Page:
Stormy Weather

Hurricanes, Monsoons, and Tropical Storms

What is the Coriolis effect?

Named after French mathematician scientist Gustave Coriolis (1792–1843), who first explained it in 1835, the Coriolis effect refers to the way objects appear to move in a curving or circular pattern when observed from a point of view position that is rotating. Imagine yourself standing next to a playground carousel. Two of your friends are riding on opposite sides of the carousel as it spins around. One friend holds a ball and tries to roll it to the person on the other side, but as he does so, the ball seems to veer to one side and roll off the carousel. To your point of view (as you stand off to the side), however, the ball rolled in a straight line, but it did not reach your other friend because as the ball moved across the carousel moved beneath it and the intended receiver was no longer in the original position.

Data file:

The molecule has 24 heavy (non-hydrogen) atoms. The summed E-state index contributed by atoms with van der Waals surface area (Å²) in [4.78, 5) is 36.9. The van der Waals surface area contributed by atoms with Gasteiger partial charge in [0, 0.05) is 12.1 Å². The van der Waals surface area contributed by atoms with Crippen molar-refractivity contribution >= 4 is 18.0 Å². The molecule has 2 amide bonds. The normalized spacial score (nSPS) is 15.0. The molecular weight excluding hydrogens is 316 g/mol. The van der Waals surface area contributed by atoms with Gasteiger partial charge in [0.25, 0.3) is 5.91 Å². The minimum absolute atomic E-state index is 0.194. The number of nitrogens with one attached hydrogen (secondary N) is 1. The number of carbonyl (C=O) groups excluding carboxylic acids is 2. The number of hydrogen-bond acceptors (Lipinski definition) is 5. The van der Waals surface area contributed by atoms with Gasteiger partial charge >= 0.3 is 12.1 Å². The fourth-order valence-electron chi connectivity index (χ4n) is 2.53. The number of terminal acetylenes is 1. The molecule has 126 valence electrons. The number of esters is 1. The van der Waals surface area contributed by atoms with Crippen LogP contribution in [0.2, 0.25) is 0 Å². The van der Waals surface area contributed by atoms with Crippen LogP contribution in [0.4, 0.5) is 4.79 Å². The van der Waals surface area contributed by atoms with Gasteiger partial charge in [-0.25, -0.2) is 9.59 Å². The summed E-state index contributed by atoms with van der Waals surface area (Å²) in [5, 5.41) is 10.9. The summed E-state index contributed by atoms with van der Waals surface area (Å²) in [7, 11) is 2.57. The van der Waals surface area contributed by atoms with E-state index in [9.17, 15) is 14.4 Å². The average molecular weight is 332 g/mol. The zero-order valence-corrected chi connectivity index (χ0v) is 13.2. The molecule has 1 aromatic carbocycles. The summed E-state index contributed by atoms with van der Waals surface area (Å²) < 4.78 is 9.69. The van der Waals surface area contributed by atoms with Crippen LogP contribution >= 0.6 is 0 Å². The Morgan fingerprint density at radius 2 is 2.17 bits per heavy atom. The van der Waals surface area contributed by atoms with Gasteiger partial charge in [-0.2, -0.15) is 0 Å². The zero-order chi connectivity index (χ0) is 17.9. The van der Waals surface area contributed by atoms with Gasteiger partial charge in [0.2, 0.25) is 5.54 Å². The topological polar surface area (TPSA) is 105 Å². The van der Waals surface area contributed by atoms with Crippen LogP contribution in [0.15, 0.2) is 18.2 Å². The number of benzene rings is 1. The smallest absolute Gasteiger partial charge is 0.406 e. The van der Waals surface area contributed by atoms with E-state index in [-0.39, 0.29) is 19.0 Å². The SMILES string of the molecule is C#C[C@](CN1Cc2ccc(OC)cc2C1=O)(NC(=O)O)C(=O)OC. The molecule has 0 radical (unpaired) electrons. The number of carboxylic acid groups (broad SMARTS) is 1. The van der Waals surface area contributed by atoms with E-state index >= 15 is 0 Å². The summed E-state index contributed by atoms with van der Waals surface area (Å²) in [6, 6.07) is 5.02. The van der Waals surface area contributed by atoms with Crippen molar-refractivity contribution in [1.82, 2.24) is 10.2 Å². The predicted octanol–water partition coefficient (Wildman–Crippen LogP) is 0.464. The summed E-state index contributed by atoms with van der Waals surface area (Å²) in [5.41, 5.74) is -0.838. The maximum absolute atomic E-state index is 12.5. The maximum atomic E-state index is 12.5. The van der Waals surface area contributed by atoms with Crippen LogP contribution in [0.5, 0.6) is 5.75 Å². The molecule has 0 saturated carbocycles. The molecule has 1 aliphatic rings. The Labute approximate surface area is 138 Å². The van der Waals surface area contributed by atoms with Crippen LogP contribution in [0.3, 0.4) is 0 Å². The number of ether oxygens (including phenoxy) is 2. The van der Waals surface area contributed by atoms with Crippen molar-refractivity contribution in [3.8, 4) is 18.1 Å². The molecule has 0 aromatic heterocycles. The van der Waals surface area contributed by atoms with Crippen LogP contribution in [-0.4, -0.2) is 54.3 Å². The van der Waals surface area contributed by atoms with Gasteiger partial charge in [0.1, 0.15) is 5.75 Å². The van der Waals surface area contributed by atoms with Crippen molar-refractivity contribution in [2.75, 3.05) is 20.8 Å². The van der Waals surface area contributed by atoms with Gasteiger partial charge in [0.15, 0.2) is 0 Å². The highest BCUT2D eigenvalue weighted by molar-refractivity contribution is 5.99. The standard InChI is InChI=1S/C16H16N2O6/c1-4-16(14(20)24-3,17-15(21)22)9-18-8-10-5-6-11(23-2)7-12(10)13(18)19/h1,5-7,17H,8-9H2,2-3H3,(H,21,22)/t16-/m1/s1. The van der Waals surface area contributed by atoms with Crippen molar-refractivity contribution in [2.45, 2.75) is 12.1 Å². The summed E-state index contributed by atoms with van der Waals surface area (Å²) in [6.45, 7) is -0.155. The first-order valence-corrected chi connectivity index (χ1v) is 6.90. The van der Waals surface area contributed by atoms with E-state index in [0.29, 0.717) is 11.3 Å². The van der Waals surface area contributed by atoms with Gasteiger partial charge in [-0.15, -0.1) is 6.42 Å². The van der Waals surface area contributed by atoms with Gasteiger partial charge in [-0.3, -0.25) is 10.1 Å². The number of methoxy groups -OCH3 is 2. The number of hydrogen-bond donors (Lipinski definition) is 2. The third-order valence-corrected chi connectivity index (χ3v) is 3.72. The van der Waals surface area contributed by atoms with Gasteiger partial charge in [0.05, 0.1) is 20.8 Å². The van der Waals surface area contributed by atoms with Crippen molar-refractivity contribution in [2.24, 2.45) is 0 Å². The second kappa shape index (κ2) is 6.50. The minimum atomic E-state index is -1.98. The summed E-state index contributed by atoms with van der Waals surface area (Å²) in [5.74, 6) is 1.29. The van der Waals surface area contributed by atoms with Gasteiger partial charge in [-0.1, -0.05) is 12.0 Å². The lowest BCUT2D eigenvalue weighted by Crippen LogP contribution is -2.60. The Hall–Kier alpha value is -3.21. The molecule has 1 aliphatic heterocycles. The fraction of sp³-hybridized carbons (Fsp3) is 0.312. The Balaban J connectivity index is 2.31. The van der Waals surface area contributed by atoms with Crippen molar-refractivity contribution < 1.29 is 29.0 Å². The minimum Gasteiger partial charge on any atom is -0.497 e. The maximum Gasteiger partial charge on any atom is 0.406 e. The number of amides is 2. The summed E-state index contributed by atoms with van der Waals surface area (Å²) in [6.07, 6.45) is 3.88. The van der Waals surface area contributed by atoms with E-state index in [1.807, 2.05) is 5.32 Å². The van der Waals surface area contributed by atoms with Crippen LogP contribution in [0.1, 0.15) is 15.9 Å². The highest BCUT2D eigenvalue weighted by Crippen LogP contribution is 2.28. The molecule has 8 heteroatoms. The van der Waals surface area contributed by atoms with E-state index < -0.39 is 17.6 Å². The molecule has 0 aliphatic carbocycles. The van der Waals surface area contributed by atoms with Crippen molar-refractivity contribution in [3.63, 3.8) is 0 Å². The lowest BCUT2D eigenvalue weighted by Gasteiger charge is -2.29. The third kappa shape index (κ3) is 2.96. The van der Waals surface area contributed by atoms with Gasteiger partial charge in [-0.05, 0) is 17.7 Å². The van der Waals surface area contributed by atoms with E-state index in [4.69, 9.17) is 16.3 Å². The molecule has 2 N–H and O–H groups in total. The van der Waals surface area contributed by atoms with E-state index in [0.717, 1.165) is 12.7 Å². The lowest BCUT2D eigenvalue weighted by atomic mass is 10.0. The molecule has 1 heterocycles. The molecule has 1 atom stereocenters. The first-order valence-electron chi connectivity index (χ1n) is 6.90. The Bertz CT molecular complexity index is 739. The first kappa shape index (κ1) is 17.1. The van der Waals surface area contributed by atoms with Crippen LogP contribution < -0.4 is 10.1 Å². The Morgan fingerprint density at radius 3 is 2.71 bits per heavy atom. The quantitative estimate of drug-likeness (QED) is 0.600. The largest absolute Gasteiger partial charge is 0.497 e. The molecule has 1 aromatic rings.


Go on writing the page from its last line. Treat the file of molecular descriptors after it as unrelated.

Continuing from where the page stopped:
Now imagine the Earth as it spins on its access. Above the Earth, suspended in the atmosphere, is a forming hurricane. The air around the hurricane is moving toward the eye, which is where the lowest air pressure is. However, as the air moves toward the eye, it is deflected to the right (in the Northern Hemisphere) by the Earth’s spin, or to the left (in the Southern Hemisphere). This causes the hurricane clouds to rotate counterclockwise in the North and clockwise in the South.


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